The Justice Department is now $700 million richer, thanks to fugitive Malaysian businessman Jho Low.
Low agreed to settle with the U.S. government for $700 million as a result of the billions of dollars that allegedly went missing from Malaysian state investment fund 1MDB.
The total amount recovered by the U.S. in the scandal is now at a record $1 billion. And although the money from this deal represents "the largest civil forfeiture ever" for the Justice Department, billions remain missing.
“As alleged in the complaints, Jho Low and others, including officials in Malaysia and the United Arab Emirates, engaged in a brazen multi-year conspiracy to launder money embezzled or otherwise misappropriated from 1MDB, and he used those funds, among other things, to engage in extravagant spending sprees, acquiring one-of-kind artwork and luxury real estate, gambling freely at casinos, and propping up his lavish lifestyle,” said Assistant Attorney General Brian A. Benczkowski in a statement. “This settlement . . . sends a signal that the United States will not be a safe haven for the proceeds of corruption.”
Low is accused of misappropriating 1MDB money to acquire luxury real estate around the world -- from London to Beverly Hills -- as well as other high-end items like jewelry and art. He also allegedly laundered money in Luxembourg, Switzerland, and Singapore.
“It's very clear that the people of Malaysia were defrauded by many individuals, including the highest members of the prior government,” Solomon said during the bank’s earnings call in January. “Tim Leissner was a partner at our firm, by his own admission, was one of those people. For Leissner's role in that fraud, we apologize to the Malaysian people.”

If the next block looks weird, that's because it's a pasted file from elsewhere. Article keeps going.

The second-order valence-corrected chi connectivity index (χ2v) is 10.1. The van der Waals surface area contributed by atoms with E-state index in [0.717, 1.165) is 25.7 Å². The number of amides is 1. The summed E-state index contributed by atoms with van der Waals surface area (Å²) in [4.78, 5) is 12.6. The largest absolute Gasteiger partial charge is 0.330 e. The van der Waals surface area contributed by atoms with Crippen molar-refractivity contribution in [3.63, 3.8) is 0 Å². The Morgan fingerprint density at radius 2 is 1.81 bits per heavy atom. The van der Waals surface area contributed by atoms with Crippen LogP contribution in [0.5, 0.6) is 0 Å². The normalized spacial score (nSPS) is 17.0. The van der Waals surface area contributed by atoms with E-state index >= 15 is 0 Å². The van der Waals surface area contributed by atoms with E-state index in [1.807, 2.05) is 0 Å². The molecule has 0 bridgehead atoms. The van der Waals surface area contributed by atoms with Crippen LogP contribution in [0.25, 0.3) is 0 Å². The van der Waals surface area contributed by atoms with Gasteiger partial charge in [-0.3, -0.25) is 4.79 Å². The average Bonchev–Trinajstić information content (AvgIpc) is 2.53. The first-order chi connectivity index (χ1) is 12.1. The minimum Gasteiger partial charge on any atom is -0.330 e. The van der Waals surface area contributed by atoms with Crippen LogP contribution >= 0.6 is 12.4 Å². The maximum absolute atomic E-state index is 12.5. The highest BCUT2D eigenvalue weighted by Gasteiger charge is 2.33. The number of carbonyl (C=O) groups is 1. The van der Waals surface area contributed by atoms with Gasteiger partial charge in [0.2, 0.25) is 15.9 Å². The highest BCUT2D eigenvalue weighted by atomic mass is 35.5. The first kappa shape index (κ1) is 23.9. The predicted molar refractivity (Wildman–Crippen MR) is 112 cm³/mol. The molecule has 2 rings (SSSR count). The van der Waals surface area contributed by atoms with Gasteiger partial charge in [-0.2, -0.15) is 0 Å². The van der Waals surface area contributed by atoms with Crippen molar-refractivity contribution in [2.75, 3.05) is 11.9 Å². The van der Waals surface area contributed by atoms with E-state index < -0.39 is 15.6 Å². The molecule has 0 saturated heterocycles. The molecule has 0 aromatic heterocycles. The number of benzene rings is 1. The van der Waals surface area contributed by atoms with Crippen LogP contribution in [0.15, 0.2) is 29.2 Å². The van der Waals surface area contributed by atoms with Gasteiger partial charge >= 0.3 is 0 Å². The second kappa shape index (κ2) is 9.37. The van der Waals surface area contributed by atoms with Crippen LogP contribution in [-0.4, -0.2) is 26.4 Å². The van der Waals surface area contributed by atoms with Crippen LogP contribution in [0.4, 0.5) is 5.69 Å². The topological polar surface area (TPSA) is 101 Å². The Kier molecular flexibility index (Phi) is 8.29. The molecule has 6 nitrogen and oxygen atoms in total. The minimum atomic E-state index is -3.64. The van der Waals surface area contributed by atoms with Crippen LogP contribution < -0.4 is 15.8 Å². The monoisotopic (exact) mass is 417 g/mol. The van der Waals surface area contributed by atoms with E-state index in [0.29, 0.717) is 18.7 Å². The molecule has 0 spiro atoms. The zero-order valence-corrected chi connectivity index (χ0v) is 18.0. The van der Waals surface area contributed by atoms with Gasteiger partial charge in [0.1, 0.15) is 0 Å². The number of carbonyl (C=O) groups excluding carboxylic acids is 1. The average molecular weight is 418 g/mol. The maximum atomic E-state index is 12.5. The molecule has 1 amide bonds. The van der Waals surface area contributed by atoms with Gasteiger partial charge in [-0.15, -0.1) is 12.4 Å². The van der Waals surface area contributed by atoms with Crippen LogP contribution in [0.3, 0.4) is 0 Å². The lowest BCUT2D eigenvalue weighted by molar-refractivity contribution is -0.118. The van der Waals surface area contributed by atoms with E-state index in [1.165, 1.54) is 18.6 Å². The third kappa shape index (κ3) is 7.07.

The DOJ also noted that $4.5 billion in funds was misappropriated from 2009-2015.
“A staggering amount of money embezzled from 1MDB at the expense of the people of Malaysia was laundered through the purchase of big-ticket assets in the U.S. and other nations. Thanks to this settlement, one of the men allegedly at the center of this massive scheme will lose all access to hundreds of millions of dollars,” said U.S. Attorney Nicola T. Hanna of the Central District of California. “The message, in this case, is simple: the United States is not a safe haven for pilfered funds."
"Importantly, the agreement does not constitute an admission of guilt, liability or any form of wrongdoing by me or the asset owners," Mr. Low said in a statement via his attorneys, per the BBC.
Despite the settlement, there are still federal criminal charges of bribery and money laundering pending against Low, which were filed last year in New York.
The Associated Press contributed to this report.